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» drug development, inflammation and cancer

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image: Infographic: A Body Without Food

Infographic: A Body Without Food

By | June 1, 2017

Mounting evidence suggests that intermittent fasting causes significant changes to various organs and tissue types.

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image: Infographic: Immune Irritation in the Gut

Infographic: Immune Irritation in the Gut

By | June 1, 2017

A look at how gluten affects patients with celiac disease

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image: Infographic: Proteasome Basics

Infographic: Proteasome Basics

By | May 1, 2017

The structure and function of the cell's protein-degrading machine

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image: Infographic: Antibody Cancer Therapy

Infographic: Antibody Cancer Therapy

By | April 1, 2017

An experimental technique removes T cells that aid in vitro tumor growth.

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image: Infographic: Inside Melanoma Invasion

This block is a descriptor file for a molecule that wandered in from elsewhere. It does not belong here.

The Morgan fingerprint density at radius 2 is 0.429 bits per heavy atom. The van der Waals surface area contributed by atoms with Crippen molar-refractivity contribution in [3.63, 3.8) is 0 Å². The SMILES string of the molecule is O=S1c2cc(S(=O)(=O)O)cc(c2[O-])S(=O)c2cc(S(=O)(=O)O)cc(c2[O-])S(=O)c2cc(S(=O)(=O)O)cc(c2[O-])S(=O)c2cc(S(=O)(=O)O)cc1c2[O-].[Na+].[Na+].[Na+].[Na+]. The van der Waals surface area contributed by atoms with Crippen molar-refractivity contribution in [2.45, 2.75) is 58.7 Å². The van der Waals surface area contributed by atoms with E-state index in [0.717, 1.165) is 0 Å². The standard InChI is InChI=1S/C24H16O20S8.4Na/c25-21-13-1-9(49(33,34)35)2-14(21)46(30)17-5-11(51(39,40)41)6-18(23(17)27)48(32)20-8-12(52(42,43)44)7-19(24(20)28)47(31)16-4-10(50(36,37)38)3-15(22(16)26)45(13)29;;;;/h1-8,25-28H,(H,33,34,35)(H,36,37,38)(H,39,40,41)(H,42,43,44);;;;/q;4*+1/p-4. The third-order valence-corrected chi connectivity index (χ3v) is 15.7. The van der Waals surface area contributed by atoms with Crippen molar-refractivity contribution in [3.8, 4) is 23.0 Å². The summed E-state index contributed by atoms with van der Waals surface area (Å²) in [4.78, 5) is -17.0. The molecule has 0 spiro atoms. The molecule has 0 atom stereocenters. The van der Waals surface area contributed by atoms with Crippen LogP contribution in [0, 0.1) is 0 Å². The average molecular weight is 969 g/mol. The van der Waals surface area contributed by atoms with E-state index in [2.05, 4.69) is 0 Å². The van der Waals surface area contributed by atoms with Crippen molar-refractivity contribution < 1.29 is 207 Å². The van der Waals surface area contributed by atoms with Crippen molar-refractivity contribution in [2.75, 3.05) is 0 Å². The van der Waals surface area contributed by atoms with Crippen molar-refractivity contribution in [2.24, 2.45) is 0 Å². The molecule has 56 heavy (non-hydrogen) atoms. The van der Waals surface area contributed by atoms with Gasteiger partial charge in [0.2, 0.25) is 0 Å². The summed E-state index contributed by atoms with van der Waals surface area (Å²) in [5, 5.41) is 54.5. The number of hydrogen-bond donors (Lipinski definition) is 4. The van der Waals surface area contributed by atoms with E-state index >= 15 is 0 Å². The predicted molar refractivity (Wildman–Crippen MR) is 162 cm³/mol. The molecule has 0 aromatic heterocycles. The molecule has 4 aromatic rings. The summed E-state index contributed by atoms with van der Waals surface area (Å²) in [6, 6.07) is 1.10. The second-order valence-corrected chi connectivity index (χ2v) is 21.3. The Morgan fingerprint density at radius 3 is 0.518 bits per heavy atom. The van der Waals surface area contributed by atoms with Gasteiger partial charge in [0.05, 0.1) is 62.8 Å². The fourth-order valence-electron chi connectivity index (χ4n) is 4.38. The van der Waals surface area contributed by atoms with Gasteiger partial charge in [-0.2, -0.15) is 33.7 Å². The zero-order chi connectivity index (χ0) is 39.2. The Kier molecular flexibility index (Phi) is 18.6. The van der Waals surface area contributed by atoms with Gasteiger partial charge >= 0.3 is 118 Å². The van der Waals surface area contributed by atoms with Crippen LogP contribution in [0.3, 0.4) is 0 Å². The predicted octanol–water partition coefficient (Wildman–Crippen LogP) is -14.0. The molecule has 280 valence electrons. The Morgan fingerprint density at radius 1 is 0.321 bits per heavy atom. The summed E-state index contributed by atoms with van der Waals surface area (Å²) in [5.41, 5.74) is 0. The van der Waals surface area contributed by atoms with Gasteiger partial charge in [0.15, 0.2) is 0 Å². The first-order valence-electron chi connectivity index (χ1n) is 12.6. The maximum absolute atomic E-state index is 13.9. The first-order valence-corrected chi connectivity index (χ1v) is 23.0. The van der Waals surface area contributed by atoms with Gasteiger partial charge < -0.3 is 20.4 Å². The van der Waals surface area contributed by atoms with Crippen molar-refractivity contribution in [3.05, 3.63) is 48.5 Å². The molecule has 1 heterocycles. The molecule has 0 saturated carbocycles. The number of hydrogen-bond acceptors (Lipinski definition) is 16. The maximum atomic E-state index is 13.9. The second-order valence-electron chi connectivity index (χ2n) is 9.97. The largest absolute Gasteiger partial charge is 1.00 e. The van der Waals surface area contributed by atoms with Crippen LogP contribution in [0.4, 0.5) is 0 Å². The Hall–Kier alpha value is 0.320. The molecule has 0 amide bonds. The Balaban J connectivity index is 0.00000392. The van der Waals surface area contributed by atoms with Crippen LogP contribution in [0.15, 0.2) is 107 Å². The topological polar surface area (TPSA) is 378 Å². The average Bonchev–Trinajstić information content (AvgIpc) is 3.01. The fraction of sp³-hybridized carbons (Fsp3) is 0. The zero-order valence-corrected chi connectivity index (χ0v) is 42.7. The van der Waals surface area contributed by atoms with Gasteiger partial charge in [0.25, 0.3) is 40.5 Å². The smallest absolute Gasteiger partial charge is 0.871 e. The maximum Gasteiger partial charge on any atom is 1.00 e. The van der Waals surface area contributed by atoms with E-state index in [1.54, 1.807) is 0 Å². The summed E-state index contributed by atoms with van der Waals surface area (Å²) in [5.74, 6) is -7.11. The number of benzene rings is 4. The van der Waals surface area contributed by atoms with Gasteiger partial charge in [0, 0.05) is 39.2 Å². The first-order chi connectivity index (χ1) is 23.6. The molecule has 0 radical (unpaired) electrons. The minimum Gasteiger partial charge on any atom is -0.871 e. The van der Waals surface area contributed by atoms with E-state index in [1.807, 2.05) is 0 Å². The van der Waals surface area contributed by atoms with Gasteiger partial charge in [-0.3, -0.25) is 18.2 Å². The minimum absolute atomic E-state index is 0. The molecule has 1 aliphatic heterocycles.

Infographic: Inside Melanoma Invasion

By | April 1, 2017

See what cytokine activity and cellular starvation have to do with cancer metastasis.

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image: Infographic: Mechanisms of Resistance

Infographic: Mechanisms of Resistance

By | April 1, 2017

Cancers appear to be able to evolve resistance to many of the therapies doctors have tried.

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image: Infographic: Targeting Cancer Antigens

Infographic: Targeting Cancer Antigens

By | April 1, 2017

Neoantigens may serve as valuable targets for new immunotherapies.

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image: Infographic: The Cost of Drug Development

Infographic: The Cost of Drug Development

By | February 1, 2017

Expensive clinical trials and few drug approvals can drive up drug prices for consumers.

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image: Infographic: Repurposing Strategies

Infographic: Repurposing Strategies

By | January 1, 2017

Novel uses for existing and failed drugs may save companies time and money in bringing new therapeutics to market.

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image: Immune Influence

Immune Influence

By | April 1, 2016

In recent years, research has demonstrated that microbes living in and on the mammalian body can affect cancer risk, as well as responses to cancer treatment.

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    Features Running on Empty

    Regularly taking breaks from eating—for hours or days—can trigger changes both expected, such as in metabolic dynamics and inflammation, and surprising, as in immune system function and cancer progression.

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    Sensory cells of the mouse intestine let the brain know if certain compounds are present by speaking directly to gut neurons via serotonin.

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